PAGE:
The International Monetary Fund (IMF) has lowered its economic forecast for India for the 2017 and 2018 financial years to 6.7% and 7.4% respectively from the one made earlier this year as India’s economy is slowing down despite the global economy picking up steam.
The IMF forecast has downgraded India’s GDP growth rate by 0.5% for 2017 and 0.3% for 2018 from the forecast it made earlier this year in the latest World Economic Outlook report released recently. The report echoed the popular views of many an Indian economist that the syndrome of demonetisation and implementation of GST as being responsible for the economic slowdown.
India’s own government agencies had predicted that the country’s economy would chug at 5.7% for the 2nd quarter of Financial Year 2017-18 against the record 7.9% recorded by the Modi government months before demonetisation and GST were introduced in FY 2016-17. So what ails the Indian economy? What are the reasons for the slow growth? Banks are flush with money about a trillion rupees, foreign exchange is touching a record 400 billion USD with a record inflow of about 32 billion USD in one single month in September this year, inflation is under control, manufacturers are holding back investments, small economy is yet to recover from the crushing effects of demonetisation of rendering them cashless, and India still remains the favourite destination for foreign investors.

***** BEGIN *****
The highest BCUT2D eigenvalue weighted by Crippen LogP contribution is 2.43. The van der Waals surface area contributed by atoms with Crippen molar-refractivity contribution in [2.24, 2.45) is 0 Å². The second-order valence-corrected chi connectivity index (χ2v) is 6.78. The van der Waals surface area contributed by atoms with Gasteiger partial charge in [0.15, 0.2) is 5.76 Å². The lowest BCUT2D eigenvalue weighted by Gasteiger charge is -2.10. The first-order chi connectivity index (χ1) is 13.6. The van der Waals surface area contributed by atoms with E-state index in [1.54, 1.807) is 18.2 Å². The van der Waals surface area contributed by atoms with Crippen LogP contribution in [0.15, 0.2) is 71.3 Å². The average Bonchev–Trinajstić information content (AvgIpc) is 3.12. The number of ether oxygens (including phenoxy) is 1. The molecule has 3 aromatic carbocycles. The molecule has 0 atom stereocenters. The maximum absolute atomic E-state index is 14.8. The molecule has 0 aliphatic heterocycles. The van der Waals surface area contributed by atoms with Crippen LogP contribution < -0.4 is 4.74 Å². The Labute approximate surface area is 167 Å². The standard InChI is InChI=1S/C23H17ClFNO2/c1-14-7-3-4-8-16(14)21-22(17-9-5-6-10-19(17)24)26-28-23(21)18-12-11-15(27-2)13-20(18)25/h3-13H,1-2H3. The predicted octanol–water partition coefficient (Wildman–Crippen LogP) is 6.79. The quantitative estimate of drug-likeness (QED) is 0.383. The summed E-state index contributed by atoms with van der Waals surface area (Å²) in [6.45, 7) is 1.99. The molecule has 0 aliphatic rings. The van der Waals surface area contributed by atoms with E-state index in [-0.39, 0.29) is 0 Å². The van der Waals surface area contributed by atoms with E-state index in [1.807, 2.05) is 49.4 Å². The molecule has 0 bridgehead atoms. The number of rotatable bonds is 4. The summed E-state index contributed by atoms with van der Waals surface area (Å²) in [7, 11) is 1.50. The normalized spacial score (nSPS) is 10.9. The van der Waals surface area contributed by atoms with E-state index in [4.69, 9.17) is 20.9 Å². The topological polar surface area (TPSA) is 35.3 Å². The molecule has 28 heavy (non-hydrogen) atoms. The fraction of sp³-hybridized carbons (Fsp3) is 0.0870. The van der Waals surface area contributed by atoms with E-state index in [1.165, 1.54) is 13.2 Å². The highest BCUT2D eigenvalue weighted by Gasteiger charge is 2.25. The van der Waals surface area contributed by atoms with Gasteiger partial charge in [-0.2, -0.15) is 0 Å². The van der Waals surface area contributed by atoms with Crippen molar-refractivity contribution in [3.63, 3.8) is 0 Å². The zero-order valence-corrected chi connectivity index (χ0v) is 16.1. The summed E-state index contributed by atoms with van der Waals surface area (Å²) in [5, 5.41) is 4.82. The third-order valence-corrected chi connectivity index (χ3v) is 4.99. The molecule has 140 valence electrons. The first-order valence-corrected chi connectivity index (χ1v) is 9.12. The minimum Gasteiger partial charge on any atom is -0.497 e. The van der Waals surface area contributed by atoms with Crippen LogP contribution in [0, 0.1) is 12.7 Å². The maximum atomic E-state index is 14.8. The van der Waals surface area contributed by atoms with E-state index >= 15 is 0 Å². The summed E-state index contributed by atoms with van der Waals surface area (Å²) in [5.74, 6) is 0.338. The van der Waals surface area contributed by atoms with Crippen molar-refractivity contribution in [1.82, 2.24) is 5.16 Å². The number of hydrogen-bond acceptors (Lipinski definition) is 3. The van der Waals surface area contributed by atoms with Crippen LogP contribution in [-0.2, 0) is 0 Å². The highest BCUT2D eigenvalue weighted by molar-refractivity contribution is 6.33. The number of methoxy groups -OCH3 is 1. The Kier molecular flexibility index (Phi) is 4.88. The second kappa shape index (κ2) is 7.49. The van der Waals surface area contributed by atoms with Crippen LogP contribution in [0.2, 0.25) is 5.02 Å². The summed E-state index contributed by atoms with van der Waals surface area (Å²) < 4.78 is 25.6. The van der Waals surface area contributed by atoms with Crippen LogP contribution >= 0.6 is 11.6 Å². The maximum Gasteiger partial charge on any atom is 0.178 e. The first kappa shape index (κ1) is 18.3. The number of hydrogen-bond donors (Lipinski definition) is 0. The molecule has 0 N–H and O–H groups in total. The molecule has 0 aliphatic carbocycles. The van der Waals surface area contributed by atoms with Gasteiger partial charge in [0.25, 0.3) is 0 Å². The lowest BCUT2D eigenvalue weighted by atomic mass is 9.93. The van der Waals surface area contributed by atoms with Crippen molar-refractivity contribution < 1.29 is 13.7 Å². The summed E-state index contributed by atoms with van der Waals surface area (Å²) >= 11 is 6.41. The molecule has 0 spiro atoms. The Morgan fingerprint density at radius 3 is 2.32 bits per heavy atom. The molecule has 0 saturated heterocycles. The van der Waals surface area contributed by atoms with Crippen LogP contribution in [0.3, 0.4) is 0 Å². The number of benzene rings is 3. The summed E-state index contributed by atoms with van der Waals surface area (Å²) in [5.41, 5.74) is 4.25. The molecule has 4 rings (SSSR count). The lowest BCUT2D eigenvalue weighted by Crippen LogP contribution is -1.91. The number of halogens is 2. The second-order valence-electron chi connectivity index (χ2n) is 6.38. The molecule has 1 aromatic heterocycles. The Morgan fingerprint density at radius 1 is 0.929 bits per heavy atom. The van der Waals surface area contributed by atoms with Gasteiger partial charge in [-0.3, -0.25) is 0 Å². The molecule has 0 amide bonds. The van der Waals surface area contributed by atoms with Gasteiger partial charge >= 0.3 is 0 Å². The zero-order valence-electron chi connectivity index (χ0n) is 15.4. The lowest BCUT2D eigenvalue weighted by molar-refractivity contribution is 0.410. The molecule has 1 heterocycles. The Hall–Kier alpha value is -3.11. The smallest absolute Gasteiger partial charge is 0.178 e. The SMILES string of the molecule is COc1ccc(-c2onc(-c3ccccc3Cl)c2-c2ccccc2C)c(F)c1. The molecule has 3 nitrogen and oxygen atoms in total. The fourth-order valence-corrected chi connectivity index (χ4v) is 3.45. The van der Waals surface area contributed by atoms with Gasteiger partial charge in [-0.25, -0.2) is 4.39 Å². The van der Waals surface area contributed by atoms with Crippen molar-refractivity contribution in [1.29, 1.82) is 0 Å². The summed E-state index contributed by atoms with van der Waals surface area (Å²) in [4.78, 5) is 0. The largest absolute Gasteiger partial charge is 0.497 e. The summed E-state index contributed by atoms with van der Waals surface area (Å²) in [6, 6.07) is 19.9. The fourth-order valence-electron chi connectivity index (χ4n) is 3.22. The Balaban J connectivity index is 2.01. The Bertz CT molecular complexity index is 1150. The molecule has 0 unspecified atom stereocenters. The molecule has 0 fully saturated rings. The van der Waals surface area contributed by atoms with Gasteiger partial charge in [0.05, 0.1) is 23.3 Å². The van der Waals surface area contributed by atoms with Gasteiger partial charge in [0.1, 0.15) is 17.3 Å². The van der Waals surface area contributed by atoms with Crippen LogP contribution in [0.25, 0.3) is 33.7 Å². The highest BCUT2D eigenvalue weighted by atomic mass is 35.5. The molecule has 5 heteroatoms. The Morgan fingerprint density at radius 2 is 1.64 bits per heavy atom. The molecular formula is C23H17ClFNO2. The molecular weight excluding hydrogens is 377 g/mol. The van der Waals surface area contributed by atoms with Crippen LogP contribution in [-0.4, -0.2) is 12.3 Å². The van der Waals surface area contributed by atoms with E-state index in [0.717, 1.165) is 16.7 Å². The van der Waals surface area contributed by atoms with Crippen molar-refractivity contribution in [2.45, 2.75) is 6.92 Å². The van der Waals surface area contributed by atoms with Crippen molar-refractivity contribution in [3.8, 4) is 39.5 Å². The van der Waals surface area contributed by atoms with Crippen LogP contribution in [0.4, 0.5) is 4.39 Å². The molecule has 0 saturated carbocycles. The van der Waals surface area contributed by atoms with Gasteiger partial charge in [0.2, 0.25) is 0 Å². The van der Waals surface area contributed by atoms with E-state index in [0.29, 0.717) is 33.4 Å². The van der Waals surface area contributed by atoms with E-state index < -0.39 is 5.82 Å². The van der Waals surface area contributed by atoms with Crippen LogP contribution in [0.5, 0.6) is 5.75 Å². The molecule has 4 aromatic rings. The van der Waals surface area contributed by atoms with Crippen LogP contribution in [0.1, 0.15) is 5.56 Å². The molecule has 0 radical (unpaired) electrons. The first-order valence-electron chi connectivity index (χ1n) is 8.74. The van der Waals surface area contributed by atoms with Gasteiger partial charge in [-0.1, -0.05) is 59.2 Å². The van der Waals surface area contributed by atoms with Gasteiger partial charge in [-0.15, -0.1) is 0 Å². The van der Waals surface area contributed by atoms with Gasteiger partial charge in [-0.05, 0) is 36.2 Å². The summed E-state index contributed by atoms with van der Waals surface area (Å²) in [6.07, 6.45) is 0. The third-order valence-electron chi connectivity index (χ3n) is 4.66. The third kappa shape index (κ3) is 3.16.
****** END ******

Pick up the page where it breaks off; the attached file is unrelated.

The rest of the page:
So why this paradox? Let’s delve into short economic history a bit. First let’s look at some basic facts of India’s economy. India’s GDP as of 2017 is US$ 2.454 trillion which in economic terms is nominal figure and real GDP is US$ 9.489 trillion (PPP). India holds the sixth position in the world as per its GDP growth though described as the fastest growing economy in the world beating China to 2nd place. Agriculture share in GDP is about 47%, industry is about 22% and services sector mainly dominated by IT sector is 31%. Compare this with 2016 when agriculture was 17.32%, industry 29.02% and services sector 53.66%.
In 2016 inward remittances reached US$ 318.50 billion and is set to cross US$400 billion before March 2018 with record inflow of US$38.2 billion in September 2017. Outward remittances amounted to US$144.3 billion in 2016. United States, European Union, and UAE emerged as India’s top trading partners with India’s export to these countries amounting to 17.6%, 16.1% and 11.5% of the total export basket. China accounted for 8% of which Hong Kong alone accounted for 5%.